Growth in your business is always good, right? Here are five signs that your team is not handling the growth well and it is leading to declining performance in your business.  The signs are from multiple surveys of 240 companies ranging in size from 30 to 1500 employees in multiple industries. These five signs are:

  1. You’re having increasing difficulty closing your books.
  2. Real-time information on your operations does not exist.
  3. You can’t easily analyze your current business.
  4. Your income statement is deteriorating.
  5. Your industry is going global.

Signs #1 and #2 indicate that your work volume exceeds your system’s ability to handle the information. In a sense, you are starving for information to run your business and you are “flying by the seat of your pants.” In most cases the underlying cause is that people and process can’t keep up with the workload. Hiring more people may not solve the problem and it is likely that you will need to invest in some software, computers or automation equipment. Possibly all of that if you are in double digit growth.

The impact of signs 1 and 2 is found in sign number 3. You can’t analyze your business the same way you used to. You may not be sure where you are profitable or even if you are profitable. Your processes may be temporarily corrupted as staff take short cuts to keep up. Product and service quality may be declining but you can’t tell. You may need to invest in new systems for client relationship management (CRM), human capital management (HCM), business intelligence (BI), and professional services automation (PSA). Your goal is to get back to a point where you know that you are making a profit and know:  1) who your best clients are, 2) who your most productive employees are, and 3) what your best practices are.

The first indication of sign #4 is deteriorating cash flow and you need to know it before your banker does. This occurs because of signs 1-3 and your growing certainty that the metrics of your business are no longer accurate. As you look outward toward your customers and suppliers you also see suppliers are more offshore and your competition may be coming from there too. This means your business is facing increasing competition and you will need to retool your supply chain. Now, cost control is a more complex process and increasing priority.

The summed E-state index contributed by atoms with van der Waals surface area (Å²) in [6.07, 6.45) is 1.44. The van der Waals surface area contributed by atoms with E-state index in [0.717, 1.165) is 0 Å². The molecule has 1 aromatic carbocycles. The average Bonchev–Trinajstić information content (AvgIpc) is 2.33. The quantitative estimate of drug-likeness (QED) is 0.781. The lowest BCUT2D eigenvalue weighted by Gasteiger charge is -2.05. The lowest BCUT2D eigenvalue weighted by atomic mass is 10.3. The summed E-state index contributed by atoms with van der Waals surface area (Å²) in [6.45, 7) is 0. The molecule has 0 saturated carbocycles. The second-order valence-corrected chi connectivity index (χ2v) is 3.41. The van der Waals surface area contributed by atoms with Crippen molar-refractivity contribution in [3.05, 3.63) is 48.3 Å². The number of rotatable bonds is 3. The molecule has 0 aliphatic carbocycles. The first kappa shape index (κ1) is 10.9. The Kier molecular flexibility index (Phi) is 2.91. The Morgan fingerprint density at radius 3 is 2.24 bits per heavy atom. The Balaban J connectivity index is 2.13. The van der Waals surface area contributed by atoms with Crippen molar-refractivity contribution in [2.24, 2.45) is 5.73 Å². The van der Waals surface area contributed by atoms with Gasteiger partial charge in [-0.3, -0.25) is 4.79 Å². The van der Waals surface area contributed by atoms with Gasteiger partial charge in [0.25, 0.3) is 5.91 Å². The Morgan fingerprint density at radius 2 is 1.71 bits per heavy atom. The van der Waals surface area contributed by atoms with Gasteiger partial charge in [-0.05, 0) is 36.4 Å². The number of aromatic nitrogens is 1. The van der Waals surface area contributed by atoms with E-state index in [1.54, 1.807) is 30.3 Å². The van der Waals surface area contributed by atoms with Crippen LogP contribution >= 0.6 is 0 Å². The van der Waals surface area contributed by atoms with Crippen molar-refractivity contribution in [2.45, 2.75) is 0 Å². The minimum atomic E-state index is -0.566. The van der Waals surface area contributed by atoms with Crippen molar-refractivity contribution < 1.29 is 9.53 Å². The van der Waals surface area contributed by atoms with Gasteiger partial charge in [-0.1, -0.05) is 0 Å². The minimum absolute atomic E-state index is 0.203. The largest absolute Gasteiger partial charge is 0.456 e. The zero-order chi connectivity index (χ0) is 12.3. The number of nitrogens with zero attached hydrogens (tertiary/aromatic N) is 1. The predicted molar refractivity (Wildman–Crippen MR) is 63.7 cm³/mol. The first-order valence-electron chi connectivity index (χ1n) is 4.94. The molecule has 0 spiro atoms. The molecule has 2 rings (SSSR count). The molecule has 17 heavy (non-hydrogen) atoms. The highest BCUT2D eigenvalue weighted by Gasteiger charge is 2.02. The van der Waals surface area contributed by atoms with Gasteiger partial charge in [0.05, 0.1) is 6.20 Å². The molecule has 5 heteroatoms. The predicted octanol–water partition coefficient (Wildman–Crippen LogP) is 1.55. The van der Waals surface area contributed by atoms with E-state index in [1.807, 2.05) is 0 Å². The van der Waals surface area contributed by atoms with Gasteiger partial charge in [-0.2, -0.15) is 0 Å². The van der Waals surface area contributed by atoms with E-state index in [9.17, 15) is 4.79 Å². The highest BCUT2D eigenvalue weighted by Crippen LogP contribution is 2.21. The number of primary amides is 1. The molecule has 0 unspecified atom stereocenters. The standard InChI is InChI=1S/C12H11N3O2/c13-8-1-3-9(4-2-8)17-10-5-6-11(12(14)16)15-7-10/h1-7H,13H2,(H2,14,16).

So, what to do? Slow down your growth temporarily and focus on regaining control. If necessary, bring in temporary help to assist your staff with digging into data and finding out what is really going on. Get data in hand that you trust and examine the performance metrics of your company. From there you will need to examine where to increase capabilities in people and processes, including likely capital investment. If you do not have the financial capacity for investment, then your choice is to determine which business you want to continue and which you should discontinue to regain control and profitability.

Don’t let growth kill your business; death is not a career objective! Lets talk if growth is killing your business.

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